Caring for Your Model Ship

After having spent many hours and in some cases years to create a work of art, you want to protect your ship model the best you can.

Protection starts at the build stage by avoiding chemical deterioration. All metals tend to oxidize to some degree. Typical metals found in a ship model built these days are Britannia (pewter type alloy), brass, copper, steel, stainless steel, tin alloy and aluminum. Prior to assembly, you should wash the metal parts with a mild soap and water, dry thoroughly, assemble then brush them with a lacquer clear coat. The lacquer clear coat can be found in your wife's medicine cabinet labeled clear nail polish.

To avoid biological deterioration, protect wooden parts with paint, clear varnish, oil or stain. Prepare the wood for staining or painting by sanding and then cleaning the wood. Sanding opens up the wood's grain so the wood stain or paint can better penetrate the wood's surface. When sanding is complete, remove all of the dust created by sanding. It's best to do this with something called a tack cloth-a pad made from treated loose weave fabric. Tack cloth catches almost every molecule of wood dust. When staining remove excess stain, wipe away stain which is sitting on the wood surface then rub the pigment into the wood with a soft cloth using a circular motion. Wipe one last time in the direction of the wood grain; this helps promote uniformity. To deepen the stain color, repeat the process until desired results are achieved. Lastly, choose a polyurethane topcoat with the desired sheen. Oil finishes such as Tung Oil harden when exposed to air. Tung oil soaks into the wood fibers before it begins to harden, thereby forming a protective finish that moves with the wood.

Rigging lines can be preserved by coating them in bees wax. The bees wax not only will prevent fraying but act as a barrier to moisture so that the lines do not continually stretch and loosen depending on the amount of humidity in the room. If using the cake method, draw the line through the slots in the container, two to three times, giving the line a small turn with each pass. Now, you could now run the line across the surface of a 60 watt light bulb to melt the wax into the line.

To keep sail cloth material from deteriorating, visit your wife's medicine cabinet again and borrow her hair spray. A light spray will not only protect the sail but will hold the sail in a billowing form if that is how you would like it displayed. The biggest enemy of the sail cloth is the sun.

Where you display the model in your house is important. The model should not be displayed in direct sunlight or near a heat source. If you need to augment the lighting, use low voltage (low temperature) LED's.

The accumulation of dust, oil and dirt can be avoided by encasing your ship model. A solid case will also keep the cat from playing with your model. Cases can be made with a wood frame and Plexiglas or glass inserts, a Plexiglas case or a glass case similar to an upside down aquarium. There are advantages and disadvantages of both so your selection of the right case depends on your preferences. A good way to protect and display a model ship is under glass; we also sometimes use acrylic covers with beveled edges. Glass is more durable and less susceptible to heat, scratches and sunlight.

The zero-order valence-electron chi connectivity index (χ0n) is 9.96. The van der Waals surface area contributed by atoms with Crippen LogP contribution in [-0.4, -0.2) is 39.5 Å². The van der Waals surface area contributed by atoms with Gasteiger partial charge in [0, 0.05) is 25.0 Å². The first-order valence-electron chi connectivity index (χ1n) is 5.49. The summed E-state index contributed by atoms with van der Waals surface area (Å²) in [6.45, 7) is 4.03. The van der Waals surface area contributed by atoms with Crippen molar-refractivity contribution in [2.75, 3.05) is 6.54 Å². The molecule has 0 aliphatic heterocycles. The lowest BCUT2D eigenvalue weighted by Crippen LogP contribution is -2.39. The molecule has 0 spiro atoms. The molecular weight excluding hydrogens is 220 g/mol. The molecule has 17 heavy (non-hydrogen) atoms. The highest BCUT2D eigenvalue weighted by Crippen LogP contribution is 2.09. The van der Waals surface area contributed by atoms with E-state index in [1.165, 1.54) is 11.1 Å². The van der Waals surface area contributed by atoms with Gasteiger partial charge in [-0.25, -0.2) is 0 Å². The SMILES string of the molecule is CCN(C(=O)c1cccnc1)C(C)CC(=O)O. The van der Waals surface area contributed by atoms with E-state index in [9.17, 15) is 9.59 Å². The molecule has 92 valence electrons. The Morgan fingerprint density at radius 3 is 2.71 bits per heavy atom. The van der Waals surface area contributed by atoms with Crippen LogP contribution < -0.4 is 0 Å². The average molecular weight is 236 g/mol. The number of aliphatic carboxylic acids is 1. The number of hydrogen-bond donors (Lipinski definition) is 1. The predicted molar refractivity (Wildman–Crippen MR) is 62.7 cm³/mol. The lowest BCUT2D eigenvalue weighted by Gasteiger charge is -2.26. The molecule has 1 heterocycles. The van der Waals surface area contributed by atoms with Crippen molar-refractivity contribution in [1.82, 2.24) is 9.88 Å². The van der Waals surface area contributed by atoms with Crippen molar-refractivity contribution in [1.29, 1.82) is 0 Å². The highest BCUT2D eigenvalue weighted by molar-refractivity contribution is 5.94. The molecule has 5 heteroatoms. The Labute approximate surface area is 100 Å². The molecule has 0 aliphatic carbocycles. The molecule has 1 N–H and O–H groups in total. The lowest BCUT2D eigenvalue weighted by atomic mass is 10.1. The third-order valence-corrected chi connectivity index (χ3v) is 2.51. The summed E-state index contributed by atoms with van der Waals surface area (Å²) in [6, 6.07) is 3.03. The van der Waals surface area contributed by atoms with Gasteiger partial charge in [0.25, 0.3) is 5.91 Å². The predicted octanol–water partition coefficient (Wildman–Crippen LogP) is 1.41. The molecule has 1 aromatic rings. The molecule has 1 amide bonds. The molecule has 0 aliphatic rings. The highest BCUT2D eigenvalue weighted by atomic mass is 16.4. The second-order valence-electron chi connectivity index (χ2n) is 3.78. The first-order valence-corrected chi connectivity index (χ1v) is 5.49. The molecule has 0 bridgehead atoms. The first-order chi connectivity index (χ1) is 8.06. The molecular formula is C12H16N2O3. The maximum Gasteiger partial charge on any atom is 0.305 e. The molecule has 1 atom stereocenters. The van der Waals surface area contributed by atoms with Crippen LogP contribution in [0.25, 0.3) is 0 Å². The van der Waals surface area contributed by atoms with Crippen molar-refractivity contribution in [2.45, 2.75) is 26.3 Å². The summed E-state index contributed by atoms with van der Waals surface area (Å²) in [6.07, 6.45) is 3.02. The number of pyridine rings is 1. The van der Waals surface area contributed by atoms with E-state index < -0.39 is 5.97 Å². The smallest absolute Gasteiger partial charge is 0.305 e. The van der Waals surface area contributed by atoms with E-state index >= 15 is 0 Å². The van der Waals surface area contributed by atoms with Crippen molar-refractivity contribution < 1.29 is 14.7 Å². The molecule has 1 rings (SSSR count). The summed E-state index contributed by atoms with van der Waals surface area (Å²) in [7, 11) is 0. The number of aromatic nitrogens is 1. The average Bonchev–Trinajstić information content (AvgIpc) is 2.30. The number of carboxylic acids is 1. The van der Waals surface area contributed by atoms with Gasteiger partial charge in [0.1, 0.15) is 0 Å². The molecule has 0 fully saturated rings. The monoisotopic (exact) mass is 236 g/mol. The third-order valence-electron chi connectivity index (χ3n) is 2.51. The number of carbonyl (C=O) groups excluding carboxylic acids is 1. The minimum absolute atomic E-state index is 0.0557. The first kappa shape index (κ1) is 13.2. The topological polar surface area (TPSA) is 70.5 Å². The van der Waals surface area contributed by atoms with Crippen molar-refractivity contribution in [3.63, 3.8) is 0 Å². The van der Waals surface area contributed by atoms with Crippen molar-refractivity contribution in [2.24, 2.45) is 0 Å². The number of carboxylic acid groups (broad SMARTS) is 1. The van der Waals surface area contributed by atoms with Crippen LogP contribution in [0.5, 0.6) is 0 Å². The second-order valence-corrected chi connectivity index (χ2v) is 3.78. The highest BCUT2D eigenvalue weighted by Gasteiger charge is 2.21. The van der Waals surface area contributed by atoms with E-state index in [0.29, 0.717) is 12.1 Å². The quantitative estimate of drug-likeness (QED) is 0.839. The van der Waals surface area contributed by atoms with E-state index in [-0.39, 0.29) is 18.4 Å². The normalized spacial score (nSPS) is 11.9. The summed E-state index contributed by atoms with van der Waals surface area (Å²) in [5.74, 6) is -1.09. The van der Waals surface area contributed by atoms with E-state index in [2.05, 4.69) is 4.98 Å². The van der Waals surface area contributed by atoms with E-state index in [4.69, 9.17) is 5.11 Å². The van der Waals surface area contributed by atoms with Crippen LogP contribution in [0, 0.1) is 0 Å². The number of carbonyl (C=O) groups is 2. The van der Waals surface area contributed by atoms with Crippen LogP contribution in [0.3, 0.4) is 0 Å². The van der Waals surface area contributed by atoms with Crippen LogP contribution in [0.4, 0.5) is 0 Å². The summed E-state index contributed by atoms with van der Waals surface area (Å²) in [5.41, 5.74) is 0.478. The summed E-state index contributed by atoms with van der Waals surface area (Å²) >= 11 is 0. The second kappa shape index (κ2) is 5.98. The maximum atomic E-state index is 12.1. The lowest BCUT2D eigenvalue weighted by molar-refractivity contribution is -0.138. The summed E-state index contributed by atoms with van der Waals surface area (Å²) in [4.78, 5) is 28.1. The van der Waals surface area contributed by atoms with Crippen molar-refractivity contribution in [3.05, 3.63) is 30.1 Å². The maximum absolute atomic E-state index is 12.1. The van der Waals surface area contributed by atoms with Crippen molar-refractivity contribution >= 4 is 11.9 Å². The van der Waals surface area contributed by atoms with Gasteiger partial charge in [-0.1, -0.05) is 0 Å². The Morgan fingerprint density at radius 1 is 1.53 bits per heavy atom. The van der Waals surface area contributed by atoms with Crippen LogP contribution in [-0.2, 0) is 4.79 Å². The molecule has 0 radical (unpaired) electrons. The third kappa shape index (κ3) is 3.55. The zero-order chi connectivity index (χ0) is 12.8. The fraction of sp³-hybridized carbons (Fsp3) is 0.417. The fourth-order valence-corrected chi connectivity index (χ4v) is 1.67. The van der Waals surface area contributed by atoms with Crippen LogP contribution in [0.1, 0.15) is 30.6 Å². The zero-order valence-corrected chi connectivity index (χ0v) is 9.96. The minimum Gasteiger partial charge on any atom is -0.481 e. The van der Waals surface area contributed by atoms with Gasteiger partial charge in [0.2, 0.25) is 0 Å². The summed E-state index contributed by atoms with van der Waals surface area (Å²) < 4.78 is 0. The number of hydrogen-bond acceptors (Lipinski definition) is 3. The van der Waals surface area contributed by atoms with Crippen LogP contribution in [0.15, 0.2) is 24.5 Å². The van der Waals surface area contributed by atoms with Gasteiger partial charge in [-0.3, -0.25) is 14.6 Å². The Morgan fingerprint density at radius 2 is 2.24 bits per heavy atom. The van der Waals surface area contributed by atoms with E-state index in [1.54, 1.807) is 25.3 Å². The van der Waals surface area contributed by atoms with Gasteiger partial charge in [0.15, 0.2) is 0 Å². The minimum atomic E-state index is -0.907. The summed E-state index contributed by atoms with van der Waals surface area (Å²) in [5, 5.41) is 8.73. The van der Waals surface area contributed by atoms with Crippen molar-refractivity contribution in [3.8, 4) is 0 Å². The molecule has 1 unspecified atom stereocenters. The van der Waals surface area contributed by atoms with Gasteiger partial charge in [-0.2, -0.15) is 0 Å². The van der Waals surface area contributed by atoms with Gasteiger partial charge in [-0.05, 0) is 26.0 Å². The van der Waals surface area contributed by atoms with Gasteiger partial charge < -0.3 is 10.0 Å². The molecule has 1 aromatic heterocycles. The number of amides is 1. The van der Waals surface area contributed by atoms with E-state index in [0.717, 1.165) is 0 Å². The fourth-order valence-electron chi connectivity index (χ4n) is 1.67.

Unfortunately, cases are not cheap so if you are able to make your own, you'll save money. Another thing to keep in mind is that the wood from display cases can lead to acid migration which can slowly corrode fabrics and paper. It's best to places a small sheet of Mylar underneath your display and to allow for air flow in order to alleviate the build up of acid fumes.

Even a ship model under a case is susceptible to dust, smoke and other airborne contaminates so you'll need to remove dust from the model every now and again. Either use compressed air in a can usually used for electronics cleaning, or once again go to your wife's medicine cabinet and borrow her hair dryer, set it on cool and blow away. If the dust sticks to the lines and wood, you'll have to get in there with a small brush and cloth. After removing the dust, use a small sponge and apply a coat of diluted Murphy Oil to preserve the wood.

Diluted isopropyl alcohol can be used to remove nicotine and oily spots. It's important to clean the ship model in a thorough and methodical fashion. Visually divide the model into 6 parts, port and starboard side bow, port and starboard side mid ship and port and starboard side stern. Start at the top and work your way down through the spars, lines and sails to the deck. Do not forget to clean and protect the base of the model.

Ship models need continuous monitoring and attention, thus proper conservation is imperative to ensure that the models are kept in the best possible condition.

Source by Wray Hodgson

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